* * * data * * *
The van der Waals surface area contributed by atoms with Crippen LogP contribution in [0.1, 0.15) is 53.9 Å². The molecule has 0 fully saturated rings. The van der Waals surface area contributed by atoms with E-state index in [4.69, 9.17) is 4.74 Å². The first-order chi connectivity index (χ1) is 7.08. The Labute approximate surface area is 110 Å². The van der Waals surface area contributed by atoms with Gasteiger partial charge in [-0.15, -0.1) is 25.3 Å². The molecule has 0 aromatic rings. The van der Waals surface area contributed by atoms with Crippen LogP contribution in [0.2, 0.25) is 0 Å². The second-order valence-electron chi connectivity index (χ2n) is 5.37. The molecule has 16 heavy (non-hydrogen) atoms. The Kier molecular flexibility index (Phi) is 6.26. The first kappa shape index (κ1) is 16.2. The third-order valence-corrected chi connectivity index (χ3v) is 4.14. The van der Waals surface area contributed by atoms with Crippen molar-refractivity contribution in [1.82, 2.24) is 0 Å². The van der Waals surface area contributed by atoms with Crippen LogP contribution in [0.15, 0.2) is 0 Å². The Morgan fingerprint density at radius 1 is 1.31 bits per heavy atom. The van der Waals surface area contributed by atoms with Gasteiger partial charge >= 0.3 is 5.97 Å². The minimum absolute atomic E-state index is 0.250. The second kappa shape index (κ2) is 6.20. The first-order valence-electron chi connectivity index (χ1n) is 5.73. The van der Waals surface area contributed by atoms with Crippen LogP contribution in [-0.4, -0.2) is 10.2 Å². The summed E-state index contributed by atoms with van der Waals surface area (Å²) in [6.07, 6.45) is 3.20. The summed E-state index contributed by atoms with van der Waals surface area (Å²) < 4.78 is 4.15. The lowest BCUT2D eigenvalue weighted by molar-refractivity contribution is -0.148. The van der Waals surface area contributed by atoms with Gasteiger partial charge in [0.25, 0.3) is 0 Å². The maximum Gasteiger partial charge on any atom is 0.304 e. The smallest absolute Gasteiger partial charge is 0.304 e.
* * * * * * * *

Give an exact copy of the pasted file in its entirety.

The van der Waals surface area contributed by atoms with Crippen LogP contribution in [0.1, 0.15) is 53.9 Å². The molecule has 0 fully saturated rings. The van der Waals surface area contributed by atoms with E-state index in [4.69, 9.17) is 4.74 Å². The first-order chi connectivity index (χ1) is 7.08. The Labute approximate surface area is 110 Å². The van der Waals surface area contributed by atoms with Gasteiger partial charge in [-0.15, -0.1) is 25.3 Å². The molecule has 0 aromatic rings. The van der Waals surface area contributed by atoms with Crippen LogP contribution in [0.2, 0.25) is 0 Å². The second-order valence-electron chi connectivity index (χ2n) is 5.37. The molecule has 16 heavy (non-hydrogen) atoms. The Kier molecular flexibility index (Phi) is 6.26. The first kappa shape index (κ1) is 16.2. The third-order valence-corrected chi connectivity index (χ3v) is 4.14. The van der Waals surface area contributed by atoms with Crippen molar-refractivity contribution in [1.82, 2.24) is 0 Å². The van der Waals surface area contributed by atoms with Crippen LogP contribution in [0.15, 0.2) is 0 Å². The Morgan fingerprint density at radius 1 is 1.31 bits per heavy atom. The van der Waals surface area contributed by atoms with Gasteiger partial charge >= 0.3 is 5.97 Å². The minimum absolute atomic E-state index is 0.250. The second kappa shape index (κ2) is 6.20. The first-order valence-electron chi connectivity index (χ1n) is 5.73. The van der Waals surface area contributed by atoms with Crippen LogP contribution in [-0.4, -0.2) is 10.2 Å². The summed E-state index contributed by atoms with van der Waals surface area (Å²) in [6.07, 6.45) is 3.20. The summed E-state index contributed by atoms with van der Waals surface area (Å²) < 4.78 is 4.15. The lowest BCUT2D eigenvalue weighted by molar-refractivity contribution is -0.148. The van der Waals surface area contributed by atoms with Gasteiger partial charge in [0.25, 0.3) is 0 Å². The maximum Gasteiger partial charge on any atom is 0.304 e. The smallest absolute Gasteiger partial charge is 0.304 e.